Two Windrush campaigners have said they felt humiliated and baffled after being refused access to the Conservative party conference in Manchester despite having been granted full accreditation at a cost of £225 each.
Julia Davidson, who works with Windrush families in Peterborough, told the Guardian she was allowed into the event on Sunday but turned away on Monday, after one of Boris Johnson’s advisers said there were concerns she might protest in the venue.
Anthony Brown, co-founder of the Windrush Defenders group, also said that when he went to collect his pass he was instead met by the same adviser, Myles Stacey, who only allowed him to attend chaperoned, to be introduced to people selected by No 10.
Davidson and Brown say they had only planned to meet contacts including a Conservative councillor, and to be introduced to other people who might be able to assist their campaign – the sort of activity ubiquitous in party conferences.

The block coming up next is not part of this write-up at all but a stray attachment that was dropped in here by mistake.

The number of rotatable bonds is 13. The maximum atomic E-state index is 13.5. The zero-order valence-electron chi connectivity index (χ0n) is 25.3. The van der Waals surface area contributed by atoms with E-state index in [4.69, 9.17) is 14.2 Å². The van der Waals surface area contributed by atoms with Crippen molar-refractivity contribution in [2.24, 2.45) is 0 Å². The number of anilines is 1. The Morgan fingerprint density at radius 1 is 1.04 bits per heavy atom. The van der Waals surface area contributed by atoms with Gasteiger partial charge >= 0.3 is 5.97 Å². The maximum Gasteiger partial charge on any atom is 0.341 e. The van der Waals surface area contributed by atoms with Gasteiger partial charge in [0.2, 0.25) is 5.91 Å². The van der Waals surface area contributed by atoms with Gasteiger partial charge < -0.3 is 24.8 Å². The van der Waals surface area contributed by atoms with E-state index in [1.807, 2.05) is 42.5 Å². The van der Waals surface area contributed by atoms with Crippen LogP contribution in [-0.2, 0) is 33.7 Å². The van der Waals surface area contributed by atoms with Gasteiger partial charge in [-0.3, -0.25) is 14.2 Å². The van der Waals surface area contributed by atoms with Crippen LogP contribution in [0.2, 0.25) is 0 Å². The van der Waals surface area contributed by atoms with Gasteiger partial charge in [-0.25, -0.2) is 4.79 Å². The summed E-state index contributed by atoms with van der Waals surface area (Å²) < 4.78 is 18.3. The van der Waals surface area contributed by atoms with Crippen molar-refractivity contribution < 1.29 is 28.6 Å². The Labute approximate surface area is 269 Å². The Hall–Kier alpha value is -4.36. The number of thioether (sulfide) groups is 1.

Brown, who did a law degree after being wrongly targeted for deportation from the UK, where he had moved as a six-year-old in 1967, said he felt “disgusted” at his treatment and was never told why he was not allowed in without an escort.
“I can guess why,” he said. “I just think they don’t want Windrush to be an issue, that we might detract from what the conference is meant to be about.”
Davidson, founder of Peterborough Windrush Generation and Descendants UK and a former Liberal Democrat councillor in the city, said she felt humiliated to be turned away from the conference.
She said Stacey, a special adviser to Johnson who joined No 10 in April, told her: “You’ve got to know about the Ts and Cs [terms and conditions] about banners, whistles, those kind of things.”
“We never came with any of that,” said Davidson. “It was about engagement – being able to go to the conference and just talk to people, like lots of groups do. But that opportunity was denied.”